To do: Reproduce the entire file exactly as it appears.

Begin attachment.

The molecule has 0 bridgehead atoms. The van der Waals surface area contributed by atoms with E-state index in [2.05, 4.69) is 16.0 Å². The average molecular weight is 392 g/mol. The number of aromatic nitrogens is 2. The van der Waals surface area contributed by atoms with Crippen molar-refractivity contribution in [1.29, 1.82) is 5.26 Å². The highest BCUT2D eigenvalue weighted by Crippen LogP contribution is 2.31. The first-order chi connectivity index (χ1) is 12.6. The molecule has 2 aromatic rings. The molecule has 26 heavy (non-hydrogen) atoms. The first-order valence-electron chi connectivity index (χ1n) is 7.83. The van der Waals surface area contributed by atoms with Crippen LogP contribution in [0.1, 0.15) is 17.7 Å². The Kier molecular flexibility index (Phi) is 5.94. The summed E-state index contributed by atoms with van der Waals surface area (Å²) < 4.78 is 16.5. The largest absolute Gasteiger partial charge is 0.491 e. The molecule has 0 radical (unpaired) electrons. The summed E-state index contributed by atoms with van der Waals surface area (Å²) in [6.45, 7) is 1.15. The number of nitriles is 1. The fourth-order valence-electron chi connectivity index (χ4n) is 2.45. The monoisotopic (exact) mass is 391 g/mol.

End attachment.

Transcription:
The molecule has 0 bridgehead atoms. The van der Waals surface area contributed by atoms with E-state index in [2.05, 4.69) is 16.0 Å². The average molecular weight is 392 g/mol. The number of aromatic nitrogens is 2. The van der Waals surface area contributed by atoms with Crippen molar-refractivity contribution in [1.29, 1.82) is 5.26 Å². The highest BCUT2D eigenvalue weighted by Crippen LogP contribution is 2.31. The first-order chi connectivity index (χ1) is 12.6. The molecule has 2 aromatic rings. The molecule has 26 heavy (non-hydrogen) atoms. The first-order valence-electron chi connectivity index (χ1n) is 7.83. The van der Waals surface area contributed by atoms with Crippen LogP contribution in [0.1, 0.15) is 17.7 Å². The Kier molecular flexibility index (Phi) is 5.94. The summed E-state index contributed by atoms with van der Waals surface area (Å²) < 4.78 is 16.5. The largest absolute Gasteiger partial charge is 0.491 e. The molecule has 0 radical (unpaired) electrons. The summed E-state index contributed by atoms with van der Waals surface area (Å²) in [6.45, 7) is 1.15. The number of nitriles is 1. The fourth-order valence-electron chi connectivity index (χ4n) is 2.45. The monoisotopic (exact) mass is 391 g/mol.